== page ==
It has been a generally cool, even cold, spring so far, as we come to the end of April, though interrupted by lovely days when it has been a pleasure to be out, by the water. The French chalk streams and Eden have been wonderful, after the fears (on Eden) we had back in the winter, with tremendous hatches of large darks and March browns (the best I have ever seen for this species) and latterly for iron blues, and the trout feeding reliably on them all. Nature is remarkable, surviving, no matter what our species does to it. When we’ve finally gone, when the Anthropocene is extinguished, will the living surface of the planet bounce back into a new garden, like it must have been before the homo sapiens era? There is still upwards of four billion years, before the evolution of our star to red giant phase, for this to happen. Anyway, right now the river is a lovely place to be and, weather notwithstanding, the fish are looking upwards now, towards the easy targets on the surface, particularly the up-wings. So it is dry fly all the way, or to be more precise, for me it is the plume tip.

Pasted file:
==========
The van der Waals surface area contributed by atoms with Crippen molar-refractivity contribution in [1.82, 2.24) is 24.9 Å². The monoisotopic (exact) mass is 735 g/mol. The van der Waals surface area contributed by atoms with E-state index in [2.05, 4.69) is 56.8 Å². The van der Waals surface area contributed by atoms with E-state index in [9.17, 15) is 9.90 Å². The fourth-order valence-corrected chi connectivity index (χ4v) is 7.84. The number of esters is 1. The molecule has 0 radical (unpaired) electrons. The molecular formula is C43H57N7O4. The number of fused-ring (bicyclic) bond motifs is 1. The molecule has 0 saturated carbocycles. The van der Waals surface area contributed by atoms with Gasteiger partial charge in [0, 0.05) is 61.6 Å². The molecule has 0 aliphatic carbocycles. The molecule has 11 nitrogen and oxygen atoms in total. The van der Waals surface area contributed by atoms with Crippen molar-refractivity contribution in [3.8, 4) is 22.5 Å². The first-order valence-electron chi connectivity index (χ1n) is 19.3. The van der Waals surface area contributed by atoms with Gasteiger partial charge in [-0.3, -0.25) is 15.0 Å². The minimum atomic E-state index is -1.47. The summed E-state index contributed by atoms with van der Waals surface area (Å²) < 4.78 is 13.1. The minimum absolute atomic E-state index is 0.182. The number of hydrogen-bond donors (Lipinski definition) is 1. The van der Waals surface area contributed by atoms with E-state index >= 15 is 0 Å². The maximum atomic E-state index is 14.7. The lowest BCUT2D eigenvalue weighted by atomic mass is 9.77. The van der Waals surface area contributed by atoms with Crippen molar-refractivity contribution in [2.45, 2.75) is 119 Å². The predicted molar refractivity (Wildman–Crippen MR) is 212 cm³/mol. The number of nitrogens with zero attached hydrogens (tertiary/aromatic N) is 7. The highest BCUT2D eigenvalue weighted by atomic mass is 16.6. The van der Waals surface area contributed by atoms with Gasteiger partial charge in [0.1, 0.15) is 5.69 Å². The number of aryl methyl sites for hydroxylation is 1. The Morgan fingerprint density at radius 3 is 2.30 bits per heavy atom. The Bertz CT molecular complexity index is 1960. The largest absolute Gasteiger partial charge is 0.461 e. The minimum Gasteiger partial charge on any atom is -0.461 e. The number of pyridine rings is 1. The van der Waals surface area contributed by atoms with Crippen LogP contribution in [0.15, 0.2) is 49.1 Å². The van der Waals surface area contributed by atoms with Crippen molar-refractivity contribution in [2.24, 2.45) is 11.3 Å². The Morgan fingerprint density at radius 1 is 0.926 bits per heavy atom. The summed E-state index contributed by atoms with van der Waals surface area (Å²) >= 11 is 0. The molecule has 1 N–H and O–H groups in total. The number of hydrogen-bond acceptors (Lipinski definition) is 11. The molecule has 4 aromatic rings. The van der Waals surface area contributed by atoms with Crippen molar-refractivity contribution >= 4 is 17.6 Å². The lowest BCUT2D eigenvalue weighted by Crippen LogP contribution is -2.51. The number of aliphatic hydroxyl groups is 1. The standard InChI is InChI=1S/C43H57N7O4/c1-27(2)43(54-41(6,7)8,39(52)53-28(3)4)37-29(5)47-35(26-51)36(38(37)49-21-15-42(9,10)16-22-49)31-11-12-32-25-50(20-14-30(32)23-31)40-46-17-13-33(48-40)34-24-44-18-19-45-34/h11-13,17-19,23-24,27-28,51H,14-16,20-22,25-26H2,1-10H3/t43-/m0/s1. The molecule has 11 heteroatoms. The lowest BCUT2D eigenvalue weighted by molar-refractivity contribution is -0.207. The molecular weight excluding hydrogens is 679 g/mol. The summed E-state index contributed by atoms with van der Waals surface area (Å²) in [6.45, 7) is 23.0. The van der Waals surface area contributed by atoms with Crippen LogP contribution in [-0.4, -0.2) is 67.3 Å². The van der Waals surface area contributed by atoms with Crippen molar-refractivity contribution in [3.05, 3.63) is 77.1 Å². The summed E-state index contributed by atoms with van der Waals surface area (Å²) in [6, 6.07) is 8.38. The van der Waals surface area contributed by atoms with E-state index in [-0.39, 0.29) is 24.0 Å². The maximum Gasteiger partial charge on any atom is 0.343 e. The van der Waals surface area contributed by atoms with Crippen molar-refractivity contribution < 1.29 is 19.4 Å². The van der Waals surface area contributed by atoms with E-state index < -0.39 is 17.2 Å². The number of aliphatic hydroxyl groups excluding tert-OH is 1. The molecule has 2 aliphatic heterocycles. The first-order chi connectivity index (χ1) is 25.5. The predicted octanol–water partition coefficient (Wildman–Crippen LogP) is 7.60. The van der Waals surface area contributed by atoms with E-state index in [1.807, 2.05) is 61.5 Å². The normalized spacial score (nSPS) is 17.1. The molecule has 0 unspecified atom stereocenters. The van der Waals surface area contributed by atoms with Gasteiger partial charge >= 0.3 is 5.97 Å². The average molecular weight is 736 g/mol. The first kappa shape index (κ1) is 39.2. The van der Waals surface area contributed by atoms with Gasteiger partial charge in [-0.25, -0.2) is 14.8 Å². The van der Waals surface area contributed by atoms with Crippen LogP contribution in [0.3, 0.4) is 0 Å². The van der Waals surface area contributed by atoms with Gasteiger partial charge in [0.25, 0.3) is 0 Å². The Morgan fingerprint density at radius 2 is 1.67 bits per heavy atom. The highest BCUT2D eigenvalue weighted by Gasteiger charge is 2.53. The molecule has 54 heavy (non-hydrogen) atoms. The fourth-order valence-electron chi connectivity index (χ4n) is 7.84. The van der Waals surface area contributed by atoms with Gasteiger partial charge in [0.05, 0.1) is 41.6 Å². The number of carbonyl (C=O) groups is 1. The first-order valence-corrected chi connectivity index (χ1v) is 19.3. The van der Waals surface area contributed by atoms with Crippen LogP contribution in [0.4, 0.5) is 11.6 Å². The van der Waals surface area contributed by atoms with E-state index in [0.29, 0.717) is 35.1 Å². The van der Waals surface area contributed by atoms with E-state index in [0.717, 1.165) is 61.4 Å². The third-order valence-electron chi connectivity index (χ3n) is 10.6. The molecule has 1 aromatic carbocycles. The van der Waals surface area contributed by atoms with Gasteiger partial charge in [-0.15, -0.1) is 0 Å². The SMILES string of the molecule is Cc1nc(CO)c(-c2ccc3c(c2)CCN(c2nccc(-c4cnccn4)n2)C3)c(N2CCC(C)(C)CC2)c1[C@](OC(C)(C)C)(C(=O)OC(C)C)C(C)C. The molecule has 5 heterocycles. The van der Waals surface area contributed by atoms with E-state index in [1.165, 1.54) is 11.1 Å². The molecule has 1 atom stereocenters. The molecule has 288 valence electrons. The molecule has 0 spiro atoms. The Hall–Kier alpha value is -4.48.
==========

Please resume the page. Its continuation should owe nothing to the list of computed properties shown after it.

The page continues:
A lot of people have asked me about the plume tip, for an accurate tying description. Fly Fishing and Fly Tying magazine covered it some time ago, but I can probably simplify from that. Here is the point. It is, finally, so very simple, which is what dry fly fishing itself should always be. Actually, it is the simplest form of fly fishing that exists, even though there are those who have claimed otherwise, particularly among the traditional English school. But the truth is in that simplicity – of the technique and the fly. I recently started a blog on the new Sunray website, and have given the tying description there. It seems the right place to put it, because, frankly, what I refer to as the ‘ultimate refinement’ in our sport, is that beautiful combination of a Sunray Presentation Line (PL), on a very soft rod (and by this I mean a ‘true’ two weight, or lighter), a short tippet and a plume tip. Before the PL, this was compromised, because we just had to make do with French leader constructions or conventional, thick PVC lines. And before the plume tip, I never really understood it. So, if you want a tying description, do link to the Sunray blog. One day, I’ll publish a sequence of photos, or even a video, of the tying, but as with the finished result of the fly, the tying is extremely simple. Once you have tied a few dozen, and fished them, you will learn the subtleties and nuances of proportion and use of the sparse materials, such as they are.
Anyway, they are looking upwards now, dancing upwards, and this is not only the joy of the season, but the ultimate joy in the entire sport, I think.